5 foolproof tips to enjoy your non-refundable vacation in Southeast Asia even with the haze
A smoky haze blankets over Southeast Asia every year. Forest fires have caused this disaster as countries like Indonesia have an abundance of greenery. The Southeast Asian region isn’t a stranger to grey skies and acrid smells. This year has brought some of the worst haze levels to date. If you have a scheduled trip to Southeast Asia long before the haze, chances are the tickets and accommodations you booked are past its refundable window. But it’s not the end of the world! Cheer up as our agents at Fayyaz Travels dish out some no-nonsense tips on how to enjoy your non-refundable vacation in a currently hazy Southeast Asia.
1. Always carry a durable mask with you.
People go to surgical masks more than ever these days for a good reason. These masks protect sick people from inhaling harmful elements that might affect their recovery. Not all masks can protect you from the haze though. You need one durable enough to withstand and filter out the harmful smoke of the Southeast Asian haze. Simple surgical masks won’t do the trick, so don’t even let people fool you on this! What you would need is an N95 mask. This type of N95 mask has a very close facial fit which filters more airborne particles than the regular surgical mask. You can buy yours online or in a medical store near your location. You can also check-in with your destination’s go-to health organisations to see if they are handing out free masks for locals and tourists as part of their haze management protocols (Thailand is already doing this, we heard).
2. Keep a lookout for important updates.
Obviously, you need to keep a lookout for important updates when in the Southeast Asian city of your choice during this haze. Keep vigilant for important details such as the haze index of the city you in or are heading to, as well as for the latest news on haze-related safety situations. Some shops and tourist spots suspend operations during bad weather conditions. Not sure how to keep the updates coming? When in doubt, tell your travel agents to keep you informed; they most likely have first-hand updates which will keep you informed.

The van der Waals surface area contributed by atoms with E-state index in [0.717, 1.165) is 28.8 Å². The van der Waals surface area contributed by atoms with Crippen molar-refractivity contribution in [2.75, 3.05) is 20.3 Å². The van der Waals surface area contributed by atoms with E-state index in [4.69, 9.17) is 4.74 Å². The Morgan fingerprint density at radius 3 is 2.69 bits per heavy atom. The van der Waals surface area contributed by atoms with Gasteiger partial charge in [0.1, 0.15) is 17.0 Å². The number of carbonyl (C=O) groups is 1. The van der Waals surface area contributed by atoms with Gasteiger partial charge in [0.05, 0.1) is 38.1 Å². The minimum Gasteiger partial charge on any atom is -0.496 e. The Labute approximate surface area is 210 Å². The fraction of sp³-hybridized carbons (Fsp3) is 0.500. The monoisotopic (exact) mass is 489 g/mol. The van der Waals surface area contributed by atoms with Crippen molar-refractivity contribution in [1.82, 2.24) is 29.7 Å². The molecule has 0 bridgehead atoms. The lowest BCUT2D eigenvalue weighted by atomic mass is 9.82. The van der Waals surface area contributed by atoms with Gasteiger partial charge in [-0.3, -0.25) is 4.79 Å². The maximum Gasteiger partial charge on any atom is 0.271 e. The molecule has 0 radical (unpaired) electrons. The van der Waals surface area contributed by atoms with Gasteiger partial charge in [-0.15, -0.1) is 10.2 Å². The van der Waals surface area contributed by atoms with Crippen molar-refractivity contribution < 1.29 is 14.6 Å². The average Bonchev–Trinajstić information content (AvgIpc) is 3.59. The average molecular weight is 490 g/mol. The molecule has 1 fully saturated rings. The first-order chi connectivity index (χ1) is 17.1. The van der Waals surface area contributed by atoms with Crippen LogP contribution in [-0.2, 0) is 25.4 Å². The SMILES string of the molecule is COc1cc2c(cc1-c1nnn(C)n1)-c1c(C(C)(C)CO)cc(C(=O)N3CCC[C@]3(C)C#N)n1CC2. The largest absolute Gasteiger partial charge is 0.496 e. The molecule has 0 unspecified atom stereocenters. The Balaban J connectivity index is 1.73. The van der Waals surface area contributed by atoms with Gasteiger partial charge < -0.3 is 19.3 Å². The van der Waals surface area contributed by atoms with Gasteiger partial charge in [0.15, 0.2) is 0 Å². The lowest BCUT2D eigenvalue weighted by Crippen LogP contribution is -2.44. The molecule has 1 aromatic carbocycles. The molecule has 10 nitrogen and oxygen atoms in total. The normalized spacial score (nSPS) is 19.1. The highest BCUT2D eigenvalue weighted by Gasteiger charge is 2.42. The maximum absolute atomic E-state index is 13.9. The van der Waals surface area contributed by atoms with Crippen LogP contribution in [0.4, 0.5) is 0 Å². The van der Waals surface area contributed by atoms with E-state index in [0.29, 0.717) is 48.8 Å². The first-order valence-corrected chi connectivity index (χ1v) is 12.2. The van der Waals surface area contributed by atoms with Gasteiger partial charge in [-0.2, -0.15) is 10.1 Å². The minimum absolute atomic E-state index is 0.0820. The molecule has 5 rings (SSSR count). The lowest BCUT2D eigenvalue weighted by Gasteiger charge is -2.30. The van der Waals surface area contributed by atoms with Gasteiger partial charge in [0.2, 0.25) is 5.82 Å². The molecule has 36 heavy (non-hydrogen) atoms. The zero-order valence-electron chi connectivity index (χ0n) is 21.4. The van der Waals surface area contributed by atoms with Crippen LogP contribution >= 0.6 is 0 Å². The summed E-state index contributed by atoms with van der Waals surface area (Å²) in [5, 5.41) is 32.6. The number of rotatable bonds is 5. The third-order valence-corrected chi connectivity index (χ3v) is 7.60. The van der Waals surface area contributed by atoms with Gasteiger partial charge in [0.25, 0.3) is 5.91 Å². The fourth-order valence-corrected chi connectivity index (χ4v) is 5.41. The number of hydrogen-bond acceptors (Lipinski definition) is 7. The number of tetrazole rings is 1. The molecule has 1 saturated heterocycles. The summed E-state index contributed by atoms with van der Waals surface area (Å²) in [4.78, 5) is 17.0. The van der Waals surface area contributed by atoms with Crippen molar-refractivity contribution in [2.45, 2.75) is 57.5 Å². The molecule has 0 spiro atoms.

3. Ensure that you have resources to deal with haze-induced emergency situations.
In situations such as haze, a lot of carbon dioxide is expelled through the air. Haze can trigger asthma attacks or respiratory illnesses. Make sure you are always prepared to deal with emergency situations. Bring sufficient resources such as inhalers and a first-aid kid with you for your trip. While you’re at it, look up the contact details of specialised doctors and hospitals in your destination cities. Also, keep in mind that resources also mean technological aids: ensure that you have access to your mobile phone at all times by packing additional power banks and chargers, and securing internet access. You will need as much communication as possible in an emergency situation!
4. Visit out-of-town places in the country you are visiting.
Cities are usually the ones heavily affected by the haze. You can select alternative out-of-town options in your destination country. Remote islands and tourist villages are typically unaffected by haze due to their remote location and also their bad weather-repelling natural properties, such as lots of tropical plants and trees that would absorb excess carbon dioxide and expel the oxygen your lungs need. Examples of clear-skied islands you can fly to if you are in the Philippines, for instance, are Palawan, Boracay, and Siargao. When in Malaysia? Why not check out the Perhentian, Redang, or Kapas Islands to take a break from the bad haze in Kuala Lumpur.
5. Look up alternative travel transportations in the case of flight cancellations.
When black hazy smoke clouds up the sky, pilots have to deal with lessened visibility, which could be dangerous. Airline companies are therefore left with no choice but to either delay or cancel flights for the safety of everyone involved. Unable to take your air transits within Southeast Asia? Look for alternate modes of transportation if available. Land or sea travelling may be safer and poses less risk as compared to air travel right now.
To keep things easy breezy for you during this difficult time, rely on your travel agent to plan the best alternative modes of transportation to choose from. Most countries in Southeast Asia do offer train rides or private car drives as on-ground transportation options. While you are at it, remember to check in with your booking providers for possible perks, discounts or freebies you can claim due to the inconveniences that have occurred as a result of flight cancellations. Most airlines are quick to handle delays by providing compensations for passengers.